9. Singh AD, Shields CL, Shields JA, Sato T. Uveal melanoma in young patients. Arch Ophthalmol 2000; 118: 918-923.
10. Shields CL, Kaliki S, Arepalli S, et al. Uveal melanoma in children and teenagers. Saudi Journal of Ophthalmology 2013; 27: 197-201.
11. Al-Jamal R, Kivelä T. Uveal melanoma among Finnish children and young adults. J AAPOS 2014; 18: 61-66.
12. Shields CL, Furuta M, Thangappan A, et al. Metastasis of Uveal Melanoma Millimeter-by-Millimeter in 8033 Consecutive Eyes. Arch Ophthalmol 2009; 127: 989-998.
13. Pogrzebielski A, Romanowska-Dixon B, Starzycka M, et al. Epidemiology of choroidal melanoma in the material of the Department of Ophthalmology CM UJ in Cracow. Klin Oczna 2004; 106 (3 Suppl): 445-447.
14. Jager MJ, Shields CL, Cebulla CM, et al. Uveal melanoma. Nat Rev Dis Primers 2020; 6: 24
15. Damato B. Ocular treatment of choroidal melanoma in relation to the prevention of metastatic death – A personal view. Prog Retin Eye Res 2018; 66: 187-199.
16. Damato BE, Heimann H, Kalirai H, et al. Age, Survival Predictors, and Metastatic Death in Patients With Choroidal Melanoma: Tentative Evidence of a Therapeutic Effect on Survival. JAMA Ophthalmol 2014; 132: 605.
1. Virgili G, Gatta G, Ciccolallo L, et al. Incidence of uveal melanoma in Europe. Ophthalmology 2007; 114: 2309-2315.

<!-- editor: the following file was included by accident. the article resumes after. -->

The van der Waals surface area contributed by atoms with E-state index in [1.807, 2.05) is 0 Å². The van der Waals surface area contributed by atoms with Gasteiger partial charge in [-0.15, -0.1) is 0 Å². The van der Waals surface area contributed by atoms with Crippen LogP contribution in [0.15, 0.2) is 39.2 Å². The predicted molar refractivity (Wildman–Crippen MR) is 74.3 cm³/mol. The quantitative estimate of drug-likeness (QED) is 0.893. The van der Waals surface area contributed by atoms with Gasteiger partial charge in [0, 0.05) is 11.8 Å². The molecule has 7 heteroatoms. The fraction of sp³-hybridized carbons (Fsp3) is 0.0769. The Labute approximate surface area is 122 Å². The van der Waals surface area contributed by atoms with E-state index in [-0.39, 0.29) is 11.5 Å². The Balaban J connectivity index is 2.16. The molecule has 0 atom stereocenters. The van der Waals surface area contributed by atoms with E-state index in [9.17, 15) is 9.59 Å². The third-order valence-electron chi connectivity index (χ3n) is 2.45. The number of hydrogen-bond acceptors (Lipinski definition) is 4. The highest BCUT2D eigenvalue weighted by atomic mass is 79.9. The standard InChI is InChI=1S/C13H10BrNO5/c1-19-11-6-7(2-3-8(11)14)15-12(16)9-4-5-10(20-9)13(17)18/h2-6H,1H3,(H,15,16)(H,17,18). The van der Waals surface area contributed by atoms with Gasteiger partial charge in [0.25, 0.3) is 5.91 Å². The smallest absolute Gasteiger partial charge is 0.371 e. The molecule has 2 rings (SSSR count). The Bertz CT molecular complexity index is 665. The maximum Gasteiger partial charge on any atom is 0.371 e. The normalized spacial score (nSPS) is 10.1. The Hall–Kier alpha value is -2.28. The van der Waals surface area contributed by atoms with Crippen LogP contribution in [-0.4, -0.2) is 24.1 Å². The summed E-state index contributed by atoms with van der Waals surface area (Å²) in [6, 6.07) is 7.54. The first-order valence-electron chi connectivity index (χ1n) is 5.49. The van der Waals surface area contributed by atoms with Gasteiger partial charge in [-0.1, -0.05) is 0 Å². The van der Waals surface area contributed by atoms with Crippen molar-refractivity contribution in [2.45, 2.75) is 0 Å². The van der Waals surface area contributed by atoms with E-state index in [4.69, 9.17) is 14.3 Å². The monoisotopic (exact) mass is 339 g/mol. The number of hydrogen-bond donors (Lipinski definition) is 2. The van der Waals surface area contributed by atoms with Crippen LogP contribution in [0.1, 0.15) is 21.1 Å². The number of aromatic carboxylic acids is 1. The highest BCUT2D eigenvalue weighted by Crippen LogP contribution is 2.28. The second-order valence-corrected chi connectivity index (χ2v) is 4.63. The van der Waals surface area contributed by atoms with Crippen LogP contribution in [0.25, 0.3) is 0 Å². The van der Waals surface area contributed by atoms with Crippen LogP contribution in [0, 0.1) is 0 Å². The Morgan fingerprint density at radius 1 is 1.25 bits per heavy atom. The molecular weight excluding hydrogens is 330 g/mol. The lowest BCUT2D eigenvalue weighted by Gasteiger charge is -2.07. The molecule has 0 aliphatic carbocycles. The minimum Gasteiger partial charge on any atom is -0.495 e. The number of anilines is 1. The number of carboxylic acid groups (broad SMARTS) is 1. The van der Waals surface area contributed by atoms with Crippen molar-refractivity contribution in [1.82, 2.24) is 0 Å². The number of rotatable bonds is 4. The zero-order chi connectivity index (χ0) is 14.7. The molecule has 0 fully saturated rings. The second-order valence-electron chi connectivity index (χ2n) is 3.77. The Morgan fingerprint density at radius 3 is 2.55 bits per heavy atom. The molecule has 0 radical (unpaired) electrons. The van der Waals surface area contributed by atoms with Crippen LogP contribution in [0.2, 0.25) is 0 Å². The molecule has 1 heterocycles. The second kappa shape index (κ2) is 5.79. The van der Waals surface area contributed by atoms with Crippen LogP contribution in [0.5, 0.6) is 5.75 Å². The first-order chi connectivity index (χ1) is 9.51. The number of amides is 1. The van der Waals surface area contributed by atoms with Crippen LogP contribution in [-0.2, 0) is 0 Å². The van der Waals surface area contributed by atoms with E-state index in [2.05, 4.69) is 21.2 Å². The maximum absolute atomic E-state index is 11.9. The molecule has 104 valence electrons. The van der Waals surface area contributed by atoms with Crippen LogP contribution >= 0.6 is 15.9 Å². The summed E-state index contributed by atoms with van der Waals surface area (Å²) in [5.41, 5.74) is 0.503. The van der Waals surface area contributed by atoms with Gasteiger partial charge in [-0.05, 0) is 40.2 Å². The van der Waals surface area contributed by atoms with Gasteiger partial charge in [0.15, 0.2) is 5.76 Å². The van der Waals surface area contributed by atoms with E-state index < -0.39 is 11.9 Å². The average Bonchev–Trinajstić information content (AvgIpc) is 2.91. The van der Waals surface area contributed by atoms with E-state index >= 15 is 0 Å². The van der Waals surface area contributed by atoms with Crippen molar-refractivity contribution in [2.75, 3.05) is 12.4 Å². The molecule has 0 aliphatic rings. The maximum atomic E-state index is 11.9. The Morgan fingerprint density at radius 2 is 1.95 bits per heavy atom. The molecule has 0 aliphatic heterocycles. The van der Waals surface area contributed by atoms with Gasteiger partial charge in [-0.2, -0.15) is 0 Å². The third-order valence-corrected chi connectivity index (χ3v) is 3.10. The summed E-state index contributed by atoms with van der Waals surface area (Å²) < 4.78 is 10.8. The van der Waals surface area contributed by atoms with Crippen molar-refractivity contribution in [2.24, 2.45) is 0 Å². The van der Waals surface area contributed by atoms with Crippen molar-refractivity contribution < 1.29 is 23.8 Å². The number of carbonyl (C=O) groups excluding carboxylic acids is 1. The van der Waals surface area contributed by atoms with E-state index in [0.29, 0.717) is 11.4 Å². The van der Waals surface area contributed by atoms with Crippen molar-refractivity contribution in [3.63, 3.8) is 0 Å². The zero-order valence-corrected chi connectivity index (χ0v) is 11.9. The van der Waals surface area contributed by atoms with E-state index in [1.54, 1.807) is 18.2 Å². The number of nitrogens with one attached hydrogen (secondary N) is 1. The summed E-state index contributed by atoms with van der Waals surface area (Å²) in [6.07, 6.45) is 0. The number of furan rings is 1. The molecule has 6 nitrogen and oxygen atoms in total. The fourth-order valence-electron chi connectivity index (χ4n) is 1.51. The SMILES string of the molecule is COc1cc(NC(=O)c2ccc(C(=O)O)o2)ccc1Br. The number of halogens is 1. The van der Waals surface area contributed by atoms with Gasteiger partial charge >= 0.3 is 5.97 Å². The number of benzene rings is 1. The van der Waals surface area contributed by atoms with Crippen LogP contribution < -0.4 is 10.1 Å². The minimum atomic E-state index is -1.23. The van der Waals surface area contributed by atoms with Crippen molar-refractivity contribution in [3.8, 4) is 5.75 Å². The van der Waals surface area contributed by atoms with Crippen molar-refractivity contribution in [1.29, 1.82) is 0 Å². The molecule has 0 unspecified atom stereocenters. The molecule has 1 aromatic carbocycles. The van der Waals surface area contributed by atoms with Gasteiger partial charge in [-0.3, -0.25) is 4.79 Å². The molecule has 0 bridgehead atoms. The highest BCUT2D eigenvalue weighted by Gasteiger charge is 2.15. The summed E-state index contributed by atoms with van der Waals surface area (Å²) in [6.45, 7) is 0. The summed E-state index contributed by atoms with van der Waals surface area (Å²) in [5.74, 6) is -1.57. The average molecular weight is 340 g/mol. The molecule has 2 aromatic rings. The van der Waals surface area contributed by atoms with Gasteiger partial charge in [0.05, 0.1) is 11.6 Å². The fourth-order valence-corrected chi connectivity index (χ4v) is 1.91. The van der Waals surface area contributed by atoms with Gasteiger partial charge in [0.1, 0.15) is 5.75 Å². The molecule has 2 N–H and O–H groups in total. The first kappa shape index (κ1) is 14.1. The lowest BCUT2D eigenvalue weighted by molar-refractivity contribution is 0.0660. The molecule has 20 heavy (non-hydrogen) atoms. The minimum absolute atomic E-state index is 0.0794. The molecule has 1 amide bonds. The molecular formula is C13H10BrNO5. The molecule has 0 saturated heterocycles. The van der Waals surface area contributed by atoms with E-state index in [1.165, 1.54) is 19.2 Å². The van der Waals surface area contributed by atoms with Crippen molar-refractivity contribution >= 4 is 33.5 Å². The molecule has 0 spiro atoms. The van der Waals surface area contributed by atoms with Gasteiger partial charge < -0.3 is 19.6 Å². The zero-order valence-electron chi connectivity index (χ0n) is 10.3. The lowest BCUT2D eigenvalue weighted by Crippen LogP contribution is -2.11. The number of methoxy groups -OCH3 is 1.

2. Krantz BA, Dave N, Komatsubara KM, et al. Uveal melanoma: epidemiology, etiology, and treatment of primary disease. Clinical Ophthalmology (Auckland, NZ) 2017; 11: 279-289.
3. Kaliki S, Shields CL, Shields JA. Uveal melanoma: Estimating prognosis. Indian Journal of Ophthalmology 2015; 63: 93-102.
4. Damato B. Progress in the management of patients with uveal melanoma: the 2012 Ashton Lecture. Eye (Lond) 2012; 26: 1157-1172.
5. Kujala E, Makitie T, Kivela T. Very long-term prognosis of patients with malignant uveal melanoma. Invest Ophthalmol Vis Sci 2003; 44: 4651-4659.
6. Virgili G, Gatta G, Ciccolallo L, et al. Survival in patients with uveal melanoma in Europe. Arch. Ophthalmol 2008; 126: 1413-1418.
7. Al-Jamal R, Kivelä T. Uveal melanoma among Finnish octogenarians. Acta Ophthalmologica 2013; 91: 252.
8. Al-Jamal RT, Cassoux N, Desjardins L, et al. The Pediatric Choroidal and Ciliary Body Melanoma Study: A Survey by the European Ophthalmic Oncology Group. Ophthalmology 2016; 123: 898-907.
9. Singh AD, Shields CL, Shields JA, Sato T. Uveal melanoma in young patients. Arch Ophthalmol 2000; 118: 918-923.
10. Shields CL, Kaliki S, Arepalli S, et al. Uveal melanoma in children and teenagers. Saudi Journal of Ophthalmology 2013; 27: 197-201.
11. Al-Jamal R, Kivelä T. Uveal melanoma among Finnish children and young adults. J AAPOS 2014; 18: 61-66.
12. Shields CL, Furuta M, Thangappan A, et al. Metastasis of Uveal Melanoma Millimeter-by-Millimeter in 8033 Consecutive Eyes. Arch Ophthalmol 2009; 127: 989-998.
13. Pogrzebielski A, Romanowska-Dixon B, Starzycka M, et al. Epidemiology of choroidal melanoma in the material of the Department of Ophthalmology CM UJ in Cracow. Klin Oczna 2004; 106 (3 Suppl): 445-447.
14. Jager MJ, Shields CL, Cebulla CM, et al. Uveal melanoma. Nat Rev Dis Primers 2020; 6: 24
15. Damato B. Ocular treatment of choroidal melanoma in relation to the prevention of metastatic death – A personal view. Prog Retin Eye Res 2018; 66: 187-199.
16. Damato BE, Heimann H, Kalirai H, et al. Age, Survival Predictors, and Metastatic Death in Patients With Choroidal Melanoma: Tentative Evidence of a Therapeutic Effect on Survival. JAMA Ophthalmol 2014; 132: 605.